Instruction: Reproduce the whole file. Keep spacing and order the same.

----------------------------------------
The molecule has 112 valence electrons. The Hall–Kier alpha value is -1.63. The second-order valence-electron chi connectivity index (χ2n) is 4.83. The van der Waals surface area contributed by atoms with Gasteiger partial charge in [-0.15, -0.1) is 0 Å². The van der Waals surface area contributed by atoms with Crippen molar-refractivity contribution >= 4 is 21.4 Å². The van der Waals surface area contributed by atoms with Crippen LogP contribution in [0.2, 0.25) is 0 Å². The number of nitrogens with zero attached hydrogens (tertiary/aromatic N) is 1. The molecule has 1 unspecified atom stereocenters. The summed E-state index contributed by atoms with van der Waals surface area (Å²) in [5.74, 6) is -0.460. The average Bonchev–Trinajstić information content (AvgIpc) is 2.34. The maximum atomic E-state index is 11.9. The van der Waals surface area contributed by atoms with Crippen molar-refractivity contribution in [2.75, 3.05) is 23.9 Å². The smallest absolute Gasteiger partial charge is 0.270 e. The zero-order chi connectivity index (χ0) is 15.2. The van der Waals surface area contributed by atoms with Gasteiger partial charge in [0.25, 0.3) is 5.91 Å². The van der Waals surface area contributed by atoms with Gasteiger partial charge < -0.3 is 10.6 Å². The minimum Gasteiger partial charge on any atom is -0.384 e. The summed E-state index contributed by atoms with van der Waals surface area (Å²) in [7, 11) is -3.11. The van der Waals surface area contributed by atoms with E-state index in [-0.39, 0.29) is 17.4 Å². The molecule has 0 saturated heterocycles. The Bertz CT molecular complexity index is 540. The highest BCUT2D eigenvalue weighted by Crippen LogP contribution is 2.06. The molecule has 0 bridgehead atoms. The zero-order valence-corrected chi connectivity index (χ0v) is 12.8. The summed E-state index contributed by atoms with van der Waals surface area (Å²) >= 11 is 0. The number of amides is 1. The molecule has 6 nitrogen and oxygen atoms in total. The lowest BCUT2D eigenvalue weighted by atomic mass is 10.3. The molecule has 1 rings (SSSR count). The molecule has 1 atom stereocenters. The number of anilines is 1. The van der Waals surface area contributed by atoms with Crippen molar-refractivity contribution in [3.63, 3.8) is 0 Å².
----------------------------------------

The molecule has 112 valence electrons. The Hall–Kier alpha value is -1.63. The second-order valence-electron chi connectivity index (χ2n) is 4.83. The van der Waals surface area contributed by atoms with Gasteiger partial charge in [-0.15, -0.1) is 0 Å². The van der Waals surface area contributed by atoms with Crippen molar-refractivity contribution >= 4 is 21.4 Å². The van der Waals surface area contributed by atoms with Crippen LogP contribution in [0.2, 0.25) is 0 Å². The number of nitrogens with zero attached hydrogens (tertiary/aromatic N) is 1. The molecule has 1 unspecified atom stereocenters. The summed E-state index contributed by atoms with van der Waals surface area (Å²) in [5.74, 6) is -0.460. The average Bonchev–Trinajstić information content (AvgIpc) is 2.34. The maximum atomic E-state index is 11.9. The van der Waals surface area contributed by atoms with Crippen molar-refractivity contribution in [2.75, 3.05) is 23.9 Å². The smallest absolute Gasteiger partial charge is 0.270 e. The zero-order chi connectivity index (χ0) is 15.2. The van der Waals surface area contributed by atoms with Gasteiger partial charge in [0.25, 0.3) is 5.91 Å². The van der Waals surface area contributed by atoms with Gasteiger partial charge < -0.3 is 10.6 Å². The minimum Gasteiger partial charge on any atom is -0.384 e. The summed E-state index contributed by atoms with van der Waals surface area (Å²) in [7, 11) is -3.11. The van der Waals surface area contributed by atoms with E-state index in [-0.39, 0.29) is 17.4 Å². The molecule has 0 saturated heterocycles. The Bertz CT molecular complexity index is 540. The highest BCUT2D eigenvalue weighted by Crippen LogP contribution is 2.06. The molecule has 0 bridgehead atoms. The zero-order valence-corrected chi connectivity index (χ0v) is 12.8. The summed E-state index contributed by atoms with van der Waals surface area (Å²) >= 11 is 0. The number of amides is 1. The molecule has 6 nitrogen and oxygen atoms in total. The lowest BCUT2D eigenvalue weighted by atomic mass is 10.3. The molecule has 1 rings (SSSR count). The molecule has 1 atom stereocenters. The number of anilines is 1. The van der Waals surface area contributed by atoms with Crippen molar-refractivity contribution in [3.63, 3.8) is 0 Å².